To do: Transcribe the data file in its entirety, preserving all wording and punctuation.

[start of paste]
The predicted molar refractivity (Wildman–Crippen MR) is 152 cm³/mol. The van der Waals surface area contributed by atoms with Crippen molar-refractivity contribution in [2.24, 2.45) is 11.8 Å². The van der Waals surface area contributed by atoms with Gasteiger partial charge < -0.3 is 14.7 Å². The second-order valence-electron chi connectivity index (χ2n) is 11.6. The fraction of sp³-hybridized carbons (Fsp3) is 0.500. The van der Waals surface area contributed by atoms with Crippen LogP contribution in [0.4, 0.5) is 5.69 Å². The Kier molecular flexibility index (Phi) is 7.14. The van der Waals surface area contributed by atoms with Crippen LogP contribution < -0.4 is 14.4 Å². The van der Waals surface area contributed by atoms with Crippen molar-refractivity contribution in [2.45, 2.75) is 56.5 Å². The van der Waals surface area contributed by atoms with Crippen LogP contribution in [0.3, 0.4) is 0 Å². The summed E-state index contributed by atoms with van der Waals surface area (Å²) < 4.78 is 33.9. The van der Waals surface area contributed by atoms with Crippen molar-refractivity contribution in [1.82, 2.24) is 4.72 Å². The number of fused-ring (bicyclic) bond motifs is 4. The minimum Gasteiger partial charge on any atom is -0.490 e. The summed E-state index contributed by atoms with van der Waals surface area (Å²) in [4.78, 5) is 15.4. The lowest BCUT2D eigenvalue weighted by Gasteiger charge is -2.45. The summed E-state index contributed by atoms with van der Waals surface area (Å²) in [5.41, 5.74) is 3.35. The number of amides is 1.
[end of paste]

The predicted molar refractivity (Wildman–Crippen MR) is 152 cm³/mol. The van der Waals surface area contributed by atoms with Crippen molar-refractivity contribution in [2.24, 2.45) is 11.8 Å². The van der Waals surface area contributed by atoms with Gasteiger partial charge < -0.3 is 14.7 Å². The second-order valence-electron chi connectivity index (χ2n) is 11.6. The fraction of sp³-hybridized carbons (Fsp3) is 0.500. The van der Waals surface area contributed by atoms with Crippen LogP contribution in [0.4, 0.5) is 5.69 Å². The Kier molecular flexibility index (Phi) is 7.14. The van der Waals surface area contributed by atoms with Crippen LogP contribution < -0.4 is 14.4 Å². The van der Waals surface area contributed by atoms with Crippen molar-refractivity contribution in [2.45, 2.75) is 56.5 Å². The van der Waals surface area contributed by atoms with Crippen LogP contribution in [0.3, 0.4) is 0 Å². The summed E-state index contributed by atoms with van der Waals surface area (Å²) < 4.78 is 33.9. The van der Waals surface area contributed by atoms with Crippen molar-refractivity contribution in [1.82, 2.24) is 4.72 Å². The number of fused-ring (bicyclic) bond motifs is 4. The minimum Gasteiger partial charge on any atom is -0.490 e. The summed E-state index contributed by atoms with van der Waals surface area (Å²) in [4.78, 5) is 15.4. The lowest BCUT2D eigenvalue weighted by Gasteiger charge is -2.45. The summed E-state index contributed by atoms with van der Waals surface area (Å²) in [5.41, 5.74) is 3.35. The number of amides is 1.